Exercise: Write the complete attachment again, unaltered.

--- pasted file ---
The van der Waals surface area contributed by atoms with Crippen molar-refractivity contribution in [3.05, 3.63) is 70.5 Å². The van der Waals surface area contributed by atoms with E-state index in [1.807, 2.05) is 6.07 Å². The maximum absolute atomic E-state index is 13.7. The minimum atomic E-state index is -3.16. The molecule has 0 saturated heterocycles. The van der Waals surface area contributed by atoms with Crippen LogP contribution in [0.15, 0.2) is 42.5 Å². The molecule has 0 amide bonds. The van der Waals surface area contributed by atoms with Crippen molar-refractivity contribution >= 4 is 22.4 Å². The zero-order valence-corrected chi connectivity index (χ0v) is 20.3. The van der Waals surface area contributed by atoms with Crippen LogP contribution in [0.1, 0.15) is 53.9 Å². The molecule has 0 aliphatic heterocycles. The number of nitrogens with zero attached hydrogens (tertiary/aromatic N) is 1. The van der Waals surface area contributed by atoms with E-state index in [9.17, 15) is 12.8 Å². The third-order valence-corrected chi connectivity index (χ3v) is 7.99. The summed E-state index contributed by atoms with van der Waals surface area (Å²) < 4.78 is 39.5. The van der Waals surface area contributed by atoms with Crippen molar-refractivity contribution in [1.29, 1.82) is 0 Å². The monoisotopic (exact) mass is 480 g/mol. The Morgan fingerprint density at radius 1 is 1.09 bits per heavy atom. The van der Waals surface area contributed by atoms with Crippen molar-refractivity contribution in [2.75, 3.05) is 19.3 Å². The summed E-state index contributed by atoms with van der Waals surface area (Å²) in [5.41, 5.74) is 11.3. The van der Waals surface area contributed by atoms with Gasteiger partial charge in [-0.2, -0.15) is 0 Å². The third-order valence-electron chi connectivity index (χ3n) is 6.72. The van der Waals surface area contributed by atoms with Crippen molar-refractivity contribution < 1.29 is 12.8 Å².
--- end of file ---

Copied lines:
The van der Waals surface area contributed by atoms with Crippen molar-refractivity contribution in [3.05, 3.63) is 70.5 Å². The van der Waals surface area contributed by atoms with E-state index in [1.807, 2.05) is 6.07 Å². The maximum absolute atomic E-state index is 13.7. The minimum atomic E-state index is -3.16. The molecule has 0 saturated heterocycles. The van der Waals surface area contributed by atoms with Crippen LogP contribution in [0.15, 0.2) is 42.5 Å². The molecule has 0 amide bonds. The van der Waals surface area contributed by atoms with Crippen molar-refractivity contribution >= 4 is 22.4 Å². The zero-order valence-corrected chi connectivity index (χ0v) is 20.3. The van der Waals surface area contributed by atoms with Crippen LogP contribution in [0.1, 0.15) is 53.9 Å². The molecule has 0 aliphatic heterocycles. The number of nitrogens with zero attached hydrogens (tertiary/aromatic N) is 1. The van der Waals surface area contributed by atoms with E-state index in [9.17, 15) is 12.8 Å². The third-order valence-corrected chi connectivity index (χ3v) is 7.99. The summed E-state index contributed by atoms with van der Waals surface area (Å²) < 4.78 is 39.5. The van der Waals surface area contributed by atoms with Crippen molar-refractivity contribution in [1.29, 1.82) is 0 Å². The monoisotopic (exact) mass is 480 g/mol. The Morgan fingerprint density at radius 1 is 1.09 bits per heavy atom. The van der Waals surface area contributed by atoms with Crippen molar-refractivity contribution in [2.75, 3.05) is 19.3 Å². The summed E-state index contributed by atoms with van der Waals surface area (Å²) in [5.41, 5.74) is 11.3. The van der Waals surface area contributed by atoms with Gasteiger partial charge in [-0.2, -0.15) is 0 Å². The third-order valence-electron chi connectivity index (χ3n) is 6.72. The van der Waals surface area contributed by atoms with Crippen molar-refractivity contribution < 1.29 is 12.8 Å².